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Taking It to the People

Anne Zehren is no stranger to marketing brand-new concepts in brand-new ways. In 1998, she launched Teen People, making it the fastest magazine in publishing history to become profitable. Before that, she was the associate publisher at Glamour, transforming the magazine’s marketing department into a profit center, an idea that had never even been considered before.

Now she has taken on the challenge of doing the same thing for Current, the new, highly publicized cable channel that former Vice President Al Gore and entrepreneur Joel Hyatt are launching to 20 million viewers this August.

Current’s blueprint combines a video blog with MTV sensibility: It plans to accept video submissions from amateur filmmakers and videoographers nationwide, who will post them on a Web site. There, the online community will gather to pick and choose what they want to watch. The channel is targeting viewers 18-34. (Zehren is 43.)

To get an idea of how Current is going to market its novel programming concept, here’s a snapshot of April 4, 2005. On that day, Current held a street party for 5,000 at the intersection of San Francisco’s Second and King Streets. While Gore couldn’t resist the opportunity to give his brand of stump speech, hip-hop star and actor Mos Def hosted; movie star Leonardo di Caprio showed up; and up-and-coming bands Crown City Rockers, Goapele, Michael Franti and Spearhead each played sets.

To get a crowd, the Current crew started to let people know they were seeking video submissions. They got 6,000 hits, and, Zehren says, the site “got people talking.”

“The first day we posted this, things started to snowball,” says Zehren. “That, to me, was a pretty big clue that we’re on to something. We’ve already done a little call for submissions and received more than 3,000.”


Zehren and her marketing team also sent “evangelists” out into the community to get the word out.

“We hope it’s very viral and that the network will market itself,” Zehren says. That said, she also hopes to use other forms of neo-marketing—such as guerilla marketing, where non-traditional campaigns are run in innovative ways—to bring viewers to the nascent cable channel.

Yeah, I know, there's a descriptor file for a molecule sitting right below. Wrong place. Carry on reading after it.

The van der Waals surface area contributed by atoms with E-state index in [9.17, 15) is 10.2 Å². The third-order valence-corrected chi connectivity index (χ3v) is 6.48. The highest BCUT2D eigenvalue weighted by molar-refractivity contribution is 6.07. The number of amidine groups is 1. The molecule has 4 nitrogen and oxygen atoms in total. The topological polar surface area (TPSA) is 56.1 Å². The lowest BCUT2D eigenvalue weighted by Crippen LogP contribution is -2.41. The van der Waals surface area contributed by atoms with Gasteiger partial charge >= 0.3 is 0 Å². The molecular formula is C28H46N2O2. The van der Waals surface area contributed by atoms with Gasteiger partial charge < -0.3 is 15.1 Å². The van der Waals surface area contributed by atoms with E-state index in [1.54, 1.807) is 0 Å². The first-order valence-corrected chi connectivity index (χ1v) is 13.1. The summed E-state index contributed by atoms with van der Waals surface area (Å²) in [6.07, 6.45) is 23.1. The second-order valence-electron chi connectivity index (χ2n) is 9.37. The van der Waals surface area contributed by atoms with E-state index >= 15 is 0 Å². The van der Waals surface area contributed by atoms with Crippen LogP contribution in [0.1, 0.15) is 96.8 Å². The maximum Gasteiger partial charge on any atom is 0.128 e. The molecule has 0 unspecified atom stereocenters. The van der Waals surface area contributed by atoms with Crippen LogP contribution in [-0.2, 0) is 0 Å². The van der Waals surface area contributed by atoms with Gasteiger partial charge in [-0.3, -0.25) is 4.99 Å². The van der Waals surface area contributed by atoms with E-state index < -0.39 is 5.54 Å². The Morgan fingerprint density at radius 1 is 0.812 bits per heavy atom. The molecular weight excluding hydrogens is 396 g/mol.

“Basically, it’s real simple. Involve the viewer every step of the way,” Zehren says. “The whole network is created along the fact that we’re going to be co-creating the content, as well as some of the ads, with our viewers. The raison d’etre of our network is to involve them.”

That doesn’t just mean airing viewers’ home videos. The network plans to cull out the best pieces for air, and it has already hired Lisa Ling’s little sister, Laura, and Deepak Chopra’s son, Gotham, to host segments.

“We hope we develop some really big talent,” Zehren says.

But, like many new to the TV business, Zehren hopes to revolutionize the TV advertising industry, with viewers also working with companies to create homemade advertisements.


“Winterfresh is doing it. Converse is doing it a little bit,” Zehren says. “I would love it if every single one of our partners would start working with our audience and our agencies to create our ads.”

Other ad people like it, too.

“All advertisers need to expand their horizons, because it’s not just about reaching people anymore or having a frequent and single-minded message. It’s about how a marketer can be interesting to an individual or to a segment of 10, 100 or 1,000 in a compelling and interesting and immediate way,” says Carla Hendra, president of advertising agency Ogilvie & Mather.

“That’s what brands are going to have to figure out how to do. Traditional media approaches are not going away, but they are getting further and further fragmented.”

Adds Jon Cropper, executive creative director and senior VP of channel strategy for Young & Rubicam Brands, “Current is extremely progressive and aggressive, and it requires marketing that’s equally progressive and aggressive. That they are exploring grassroots ways to build attention for the channel and promote it in nontraditional ways makes sense, because that’s reflective of the product itself. I think it’s a really special opportunity to have a channel that’s basically a product of the audience.”

But Zehren realizes that she has to get her audience on board—and fast.

“For me, having worked in the youth market for eight or nine years, you have one shot with these young people,” she says. “If you don’t play it right, sometimes you don’t have a second chance. You really have to be honest and real. You have to show a lot of respect and do it on their terms.”